One of my colleagues, Orlando Padilla,recently ran across a tool by Linchpin Labs & OSR, which allowedunsigned drivers to be loaded on Vista 64-bit. The tool, Atsiv,is interesting since one of the big security features advertised byMicrosoft for Vista 64-bit was the fact that no unsigned code could beloaded into the kernel in order to help mitigate malicious kerneldrivers typically used by rootkits.
When looking at how it did its magic the original .exe contains two resource sections:
These are actually signed 32-bit and 64-bit drivers. The command linetool loads the appropriate driver, which then in turn allows loading ofunsigned drivers due to the implementation of their own PE loader. Aside effect of using their own load is noted by the authors in theirdesign documentation:
“Atsiv doesn’t add the driver to the PsLoadedModuleslist so it is not visible in the standard drivers list.”
This is rootkit-type behavior. In doing a little further research, I stumbled across a posting on rootkit.com by one the authors, who pointed out:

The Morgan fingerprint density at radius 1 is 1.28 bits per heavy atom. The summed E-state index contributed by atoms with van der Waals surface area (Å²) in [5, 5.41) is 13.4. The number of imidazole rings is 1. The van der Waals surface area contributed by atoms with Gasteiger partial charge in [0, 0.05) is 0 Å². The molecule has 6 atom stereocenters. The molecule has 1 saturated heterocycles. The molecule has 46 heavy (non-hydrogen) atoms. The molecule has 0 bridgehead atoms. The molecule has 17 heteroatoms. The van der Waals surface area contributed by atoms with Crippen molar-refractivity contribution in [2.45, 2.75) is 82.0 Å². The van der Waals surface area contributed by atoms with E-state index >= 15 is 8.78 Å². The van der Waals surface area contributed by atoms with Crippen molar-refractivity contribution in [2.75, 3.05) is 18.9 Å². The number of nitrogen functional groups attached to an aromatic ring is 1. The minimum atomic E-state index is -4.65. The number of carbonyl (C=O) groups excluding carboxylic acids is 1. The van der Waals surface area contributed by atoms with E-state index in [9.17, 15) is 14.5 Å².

“A signed file uniquely identifies the company thatdeveloped that file, but when companies can be created and registeredin jurisdictions known for protecting the privacy of company foundersand directors, you have to ask what does driver signing actuallyrepresent? Signed drivers can be signed by an arbitrary legallyregistered company. Absent any control over what the driver actually isor does, this provides no real additional security, other than removingauthor anonymity.”
So in order for Microsoft to mitigate the risk of malicious codeutilizing this signed driver to load their own, they are going to haveto revoke the signing certificate. It’ll be interesting to see how longit takes Microsoft to do this. Secondly, as the author points out, allit will take is someone to register another company, obtain anothersigning certificate, and the process will start over again.
Anyway, it will be an interesting time ahead for a process that needs to balance ease of use with its security requirements.